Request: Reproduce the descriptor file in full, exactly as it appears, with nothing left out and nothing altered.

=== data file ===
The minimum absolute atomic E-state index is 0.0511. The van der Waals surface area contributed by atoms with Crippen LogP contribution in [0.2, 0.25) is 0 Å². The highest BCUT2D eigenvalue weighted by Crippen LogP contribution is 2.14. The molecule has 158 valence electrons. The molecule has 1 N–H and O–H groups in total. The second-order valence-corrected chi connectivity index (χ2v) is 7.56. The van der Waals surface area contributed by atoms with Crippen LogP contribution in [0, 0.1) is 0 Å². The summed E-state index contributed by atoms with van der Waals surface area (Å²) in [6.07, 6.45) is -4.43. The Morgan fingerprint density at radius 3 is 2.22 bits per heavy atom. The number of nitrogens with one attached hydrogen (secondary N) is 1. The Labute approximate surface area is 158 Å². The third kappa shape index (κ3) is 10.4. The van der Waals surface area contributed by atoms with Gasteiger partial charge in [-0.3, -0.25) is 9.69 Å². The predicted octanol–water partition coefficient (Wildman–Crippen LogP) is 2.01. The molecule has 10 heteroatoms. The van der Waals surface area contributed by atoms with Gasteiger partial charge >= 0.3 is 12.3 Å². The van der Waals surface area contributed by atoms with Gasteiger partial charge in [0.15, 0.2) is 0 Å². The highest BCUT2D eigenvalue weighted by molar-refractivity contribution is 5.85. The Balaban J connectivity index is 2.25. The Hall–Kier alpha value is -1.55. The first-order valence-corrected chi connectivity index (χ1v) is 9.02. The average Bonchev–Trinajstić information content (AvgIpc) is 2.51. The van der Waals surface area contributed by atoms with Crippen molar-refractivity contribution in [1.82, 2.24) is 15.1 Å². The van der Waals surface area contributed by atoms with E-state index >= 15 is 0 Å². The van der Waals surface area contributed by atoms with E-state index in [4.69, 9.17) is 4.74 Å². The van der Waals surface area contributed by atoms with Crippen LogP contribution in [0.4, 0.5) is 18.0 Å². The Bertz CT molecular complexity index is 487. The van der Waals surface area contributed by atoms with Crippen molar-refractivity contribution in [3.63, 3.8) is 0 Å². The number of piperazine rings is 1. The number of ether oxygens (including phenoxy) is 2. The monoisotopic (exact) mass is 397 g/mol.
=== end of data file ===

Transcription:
The minimum absolute atomic E-state index is 0.0511. The van der Waals surface area contributed by atoms with Crippen LogP contribution in [0.2, 0.25) is 0 Å². The highest BCUT2D eigenvalue weighted by Crippen LogP contribution is 2.14. The molecule has 158 valence electrons. The molecule has 1 N–H and O–H groups in total. The second-order valence-corrected chi connectivity index (χ2v) is 7.56. The van der Waals surface area contributed by atoms with Crippen LogP contribution in [0, 0.1) is 0 Å². The summed E-state index contributed by atoms with van der Waals surface area (Å²) in [6.07, 6.45) is -4.43. The Morgan fingerprint density at radius 3 is 2.22 bits per heavy atom. The number of nitrogens with one attached hydrogen (secondary N) is 1. The Labute approximate surface area is 158 Å². The third kappa shape index (κ3) is 10.4. The van der Waals surface area contributed by atoms with Gasteiger partial charge in [-0.3, -0.25) is 9.69 Å². The predicted octanol–water partition coefficient (Wildman–Crippen LogP) is 2.01. The molecule has 10 heteroatoms. The van der Waals surface area contributed by atoms with Gasteiger partial charge >= 0.3 is 12.3 Å². The van der Waals surface area contributed by atoms with Gasteiger partial charge in [0.15, 0.2) is 0 Å². The highest BCUT2D eigenvalue weighted by molar-refractivity contribution is 5.85. The Balaban J connectivity index is 2.25. The Hall–Kier alpha value is -1.55. The first-order valence-corrected chi connectivity index (χ1v) is 9.02. The average Bonchev–Trinajstić information content (AvgIpc) is 2.51. The van der Waals surface area contributed by atoms with Crippen molar-refractivity contribution in [1.82, 2.24) is 15.1 Å². The van der Waals surface area contributed by atoms with E-state index >= 15 is 0 Å². The van der Waals surface area contributed by atoms with E-state index in [4.69, 9.17) is 4.74 Å². The van der Waals surface area contributed by atoms with Crippen LogP contribution in [0.4, 0.5) is 18.0 Å². The Bertz CT molecular complexity index is 487. The van der Waals surface area contributed by atoms with Crippen molar-refractivity contribution in [3.63, 3.8) is 0 Å². The number of piperazine rings is 1. The number of ether oxygens (including phenoxy) is 2. The monoisotopic (exact) mass is 397 g/mol.